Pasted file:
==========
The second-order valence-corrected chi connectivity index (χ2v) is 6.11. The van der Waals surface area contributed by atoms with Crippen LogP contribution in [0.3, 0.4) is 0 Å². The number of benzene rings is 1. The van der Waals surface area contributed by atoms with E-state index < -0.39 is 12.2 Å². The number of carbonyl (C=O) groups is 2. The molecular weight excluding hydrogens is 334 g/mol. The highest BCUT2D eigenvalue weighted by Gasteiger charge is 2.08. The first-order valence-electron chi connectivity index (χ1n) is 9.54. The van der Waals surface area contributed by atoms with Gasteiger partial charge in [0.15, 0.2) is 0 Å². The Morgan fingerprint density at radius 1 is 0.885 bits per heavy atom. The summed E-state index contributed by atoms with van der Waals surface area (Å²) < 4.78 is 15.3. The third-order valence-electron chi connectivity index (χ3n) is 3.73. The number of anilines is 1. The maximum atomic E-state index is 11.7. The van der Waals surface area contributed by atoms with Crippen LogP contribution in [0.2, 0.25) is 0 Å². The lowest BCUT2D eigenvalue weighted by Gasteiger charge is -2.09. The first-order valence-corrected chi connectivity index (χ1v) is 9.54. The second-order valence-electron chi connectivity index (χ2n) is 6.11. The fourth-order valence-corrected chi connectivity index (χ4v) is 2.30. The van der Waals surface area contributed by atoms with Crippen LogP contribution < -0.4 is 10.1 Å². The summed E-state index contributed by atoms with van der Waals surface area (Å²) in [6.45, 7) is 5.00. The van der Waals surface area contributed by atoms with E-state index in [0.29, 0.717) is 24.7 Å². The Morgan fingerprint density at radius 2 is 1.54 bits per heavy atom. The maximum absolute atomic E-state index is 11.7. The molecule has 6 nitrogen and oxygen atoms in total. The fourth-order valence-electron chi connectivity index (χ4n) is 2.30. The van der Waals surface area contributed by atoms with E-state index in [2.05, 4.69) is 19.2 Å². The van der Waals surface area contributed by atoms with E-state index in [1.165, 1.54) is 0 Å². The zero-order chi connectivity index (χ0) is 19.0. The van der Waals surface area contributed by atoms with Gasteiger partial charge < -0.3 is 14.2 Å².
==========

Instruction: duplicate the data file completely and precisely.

The second-order valence-corrected chi connectivity index (χ2v) is 6.11. The van der Waals surface area contributed by atoms with Crippen LogP contribution in [0.3, 0.4) is 0 Å². The number of benzene rings is 1. The van der Waals surface area contributed by atoms with E-state index < -0.39 is 12.2 Å². The number of carbonyl (C=O) groups is 2. The molecular weight excluding hydrogens is 334 g/mol. The highest BCUT2D eigenvalue weighted by Gasteiger charge is 2.08. The first-order valence-electron chi connectivity index (χ1n) is 9.54. The van der Waals surface area contributed by atoms with Gasteiger partial charge in [0.15, 0.2) is 0 Å². The Morgan fingerprint density at radius 1 is 0.885 bits per heavy atom. The summed E-state index contributed by atoms with van der Waals surface area (Å²) < 4.78 is 15.3. The third-order valence-electron chi connectivity index (χ3n) is 3.73. The number of anilines is 1. The maximum atomic E-state index is 11.7. The van der Waals surface area contributed by atoms with Crippen LogP contribution in [0.2, 0.25) is 0 Å². The lowest BCUT2D eigenvalue weighted by Gasteiger charge is -2.09. The first-order valence-corrected chi connectivity index (χ1v) is 9.54. The second-order valence-electron chi connectivity index (χ2n) is 6.11. The fourth-order valence-corrected chi connectivity index (χ4v) is 2.30. The van der Waals surface area contributed by atoms with Crippen LogP contribution < -0.4 is 10.1 Å². The summed E-state index contributed by atoms with van der Waals surface area (Å²) in [6.45, 7) is 5.00. The van der Waals surface area contributed by atoms with E-state index in [0.29, 0.717) is 24.7 Å². The Morgan fingerprint density at radius 2 is 1.54 bits per heavy atom. The maximum absolute atomic E-state index is 11.7. The molecule has 6 nitrogen and oxygen atoms in total. The fourth-order valence-electron chi connectivity index (χ4n) is 2.30. The van der Waals surface area contributed by atoms with E-state index in [2.05, 4.69) is 19.2 Å². The van der Waals surface area contributed by atoms with E-state index in [1.165, 1.54) is 0 Å². The zero-order chi connectivity index (χ0) is 19.0. The van der Waals surface area contributed by atoms with Gasteiger partial charge < -0.3 is 14.2 Å².